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Woman, 54, Kills Herself After Crisis-Center Visit

August 25, 1988|DENISE HAMILTON | Times Staff Writer

A 54-year-old Ventura woman jumped to her death from a downtown hotel slightly more than an hour after she visited a county-run mental health crisis center to seek help.

Mary Montgomery died of head injuries Sunday after she leaped from the fourth floor of the Ventura Inn. She was pronounced dead at 2:10 p.m.

Ventura police said Montgomery visited the 24-hour Ventura County crisis center on Hillmont Street at 1 p.m. She carried a suitcase and asked to stay there because she felt lonely after her boyfriend left her.

Crisis workers asked Montgomery repeatedly if she wanted to kill herself and she said no, according to the police report. The workers then suggested that Montgomery visit a private mental health facility, but she became irritable and left the room, according to the police report.

The workers then took the woman back to the Ventura Inn, where she committed suicide an hour later.

Critics of the county's mental health system say Montgomery's suicide underscores a longstanding problem. They say the mental health system has too little money, too many patients and not enough staff to deal adequately with mentally ill people who need help.

The Hillmont Center is licensed for 28 patients, but there were 36 patients there the day Montgomery asked to be admitted, said Nancy Nazario, county advocate for mental health patients.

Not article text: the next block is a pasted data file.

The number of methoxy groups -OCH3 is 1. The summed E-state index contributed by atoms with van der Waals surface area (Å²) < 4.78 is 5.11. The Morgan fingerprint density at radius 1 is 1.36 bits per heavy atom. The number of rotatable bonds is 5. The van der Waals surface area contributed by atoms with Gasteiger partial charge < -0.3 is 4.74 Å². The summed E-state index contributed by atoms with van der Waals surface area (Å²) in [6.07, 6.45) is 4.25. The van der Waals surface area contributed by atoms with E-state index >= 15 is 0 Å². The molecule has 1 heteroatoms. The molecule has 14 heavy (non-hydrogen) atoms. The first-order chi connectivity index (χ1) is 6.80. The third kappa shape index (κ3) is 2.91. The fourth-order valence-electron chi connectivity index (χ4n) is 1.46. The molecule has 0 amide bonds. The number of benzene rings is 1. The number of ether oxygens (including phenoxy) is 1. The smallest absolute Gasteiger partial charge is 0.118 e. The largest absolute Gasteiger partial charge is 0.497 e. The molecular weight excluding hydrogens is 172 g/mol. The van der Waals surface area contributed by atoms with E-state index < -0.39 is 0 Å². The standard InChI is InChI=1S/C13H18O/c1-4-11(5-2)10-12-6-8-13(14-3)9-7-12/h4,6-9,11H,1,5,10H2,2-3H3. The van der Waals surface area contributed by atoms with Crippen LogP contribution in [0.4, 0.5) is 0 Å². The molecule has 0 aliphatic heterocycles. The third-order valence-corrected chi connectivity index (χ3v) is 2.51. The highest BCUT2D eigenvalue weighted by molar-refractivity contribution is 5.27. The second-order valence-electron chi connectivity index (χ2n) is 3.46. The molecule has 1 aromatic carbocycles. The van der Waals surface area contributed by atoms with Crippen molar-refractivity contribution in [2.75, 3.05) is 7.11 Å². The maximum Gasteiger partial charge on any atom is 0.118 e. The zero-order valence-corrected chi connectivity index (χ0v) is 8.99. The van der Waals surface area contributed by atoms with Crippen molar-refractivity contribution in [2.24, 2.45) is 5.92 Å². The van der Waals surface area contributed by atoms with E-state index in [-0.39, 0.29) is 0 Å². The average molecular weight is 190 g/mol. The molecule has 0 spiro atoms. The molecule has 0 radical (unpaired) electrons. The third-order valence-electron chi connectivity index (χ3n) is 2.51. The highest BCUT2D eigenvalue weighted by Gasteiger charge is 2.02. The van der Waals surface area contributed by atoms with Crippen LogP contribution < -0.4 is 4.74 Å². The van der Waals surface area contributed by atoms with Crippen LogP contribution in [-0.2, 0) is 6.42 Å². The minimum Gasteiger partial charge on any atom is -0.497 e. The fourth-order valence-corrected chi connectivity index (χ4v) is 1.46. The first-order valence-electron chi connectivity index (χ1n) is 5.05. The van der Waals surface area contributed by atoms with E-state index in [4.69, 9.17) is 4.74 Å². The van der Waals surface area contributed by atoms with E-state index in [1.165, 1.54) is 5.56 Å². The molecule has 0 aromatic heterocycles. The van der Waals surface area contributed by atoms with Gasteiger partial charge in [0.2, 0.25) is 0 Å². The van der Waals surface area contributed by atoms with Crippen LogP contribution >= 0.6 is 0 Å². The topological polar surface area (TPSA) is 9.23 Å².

But William Wakelee, chief of adult services for the county's mental health department, said the center has accommodated as many as 50 patients and that no patient who needs care is turned away.

"A clinical assessment is done, and if they need to go in, we see that they get treated," said Wakelee. He declined to comment on Montgomery's case, but said an internal review is pending.

Nazario contends that "when you have to cram 50 suicidal or psychotic people in a place that's meant for 28, it's uncomfortable, it's awful."

Earlier this year, Ventura County Supervisor John Flynn asked the Board of Supervisors to approve $200,000 for prefabricated building units to house and care for mentally ill patients.

The board, in its 1988-89 budget, allocated $25,000 for a study, $50,000 to rehabilitate the restrooms at the crisis center and $25,000 to care for mentally ill patients at Crestwood Hospital. It also put $50,000 into a trust fund that can be tapped this year as the need arises.

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